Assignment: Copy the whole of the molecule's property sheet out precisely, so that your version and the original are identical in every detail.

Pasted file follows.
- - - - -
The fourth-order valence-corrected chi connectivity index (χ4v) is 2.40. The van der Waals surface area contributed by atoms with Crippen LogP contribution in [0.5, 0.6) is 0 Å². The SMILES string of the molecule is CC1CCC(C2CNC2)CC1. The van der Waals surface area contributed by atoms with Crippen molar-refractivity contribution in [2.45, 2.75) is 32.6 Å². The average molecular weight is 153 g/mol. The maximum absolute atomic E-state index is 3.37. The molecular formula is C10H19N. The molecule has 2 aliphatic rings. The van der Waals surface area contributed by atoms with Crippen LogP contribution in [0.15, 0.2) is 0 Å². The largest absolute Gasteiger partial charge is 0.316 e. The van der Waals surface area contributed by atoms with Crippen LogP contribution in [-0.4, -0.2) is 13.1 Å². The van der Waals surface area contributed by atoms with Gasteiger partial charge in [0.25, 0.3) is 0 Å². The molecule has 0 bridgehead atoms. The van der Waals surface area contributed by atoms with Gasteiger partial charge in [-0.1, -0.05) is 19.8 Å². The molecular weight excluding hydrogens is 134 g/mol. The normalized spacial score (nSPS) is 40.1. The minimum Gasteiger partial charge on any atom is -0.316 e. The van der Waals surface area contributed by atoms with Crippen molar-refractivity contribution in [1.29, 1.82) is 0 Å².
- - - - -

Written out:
The fourth-order valence-corrected chi connectivity index (χ4v) is 2.40. The van der Waals surface area contributed by atoms with Crippen LogP contribution in [0.5, 0.6) is 0 Å². The SMILES string of the molecule is CC1CCC(C2CNC2)CC1. The van der Waals surface area contributed by atoms with Crippen molar-refractivity contribution in [2.45, 2.75) is 32.6 Å². The average molecular weight is 153 g/mol. The maximum absolute atomic E-state index is 3.37. The molecular formula is C10H19N. The molecule has 2 aliphatic rings. The van der Waals surface area contributed by atoms with Crippen LogP contribution in [0.15, 0.2) is 0 Å². The largest absolute Gasteiger partial charge is 0.316 e. The van der Waals surface area contributed by atoms with Crippen LogP contribution in [-0.4, -0.2) is 13.1 Å². The van der Waals surface area contributed by atoms with Gasteiger partial charge in [0.25, 0.3) is 0 Å². The molecule has 0 bridgehead atoms. The van der Waals surface area contributed by atoms with Gasteiger partial charge in [-0.1, -0.05) is 19.8 Å². The molecular weight excluding hydrogens is 134 g/mol. The normalized spacial score (nSPS) is 40.1. The minimum Gasteiger partial charge on any atom is -0.316 e. The van der Waals surface area contributed by atoms with Crippen molar-refractivity contribution in [1.29, 1.82) is 0 Å².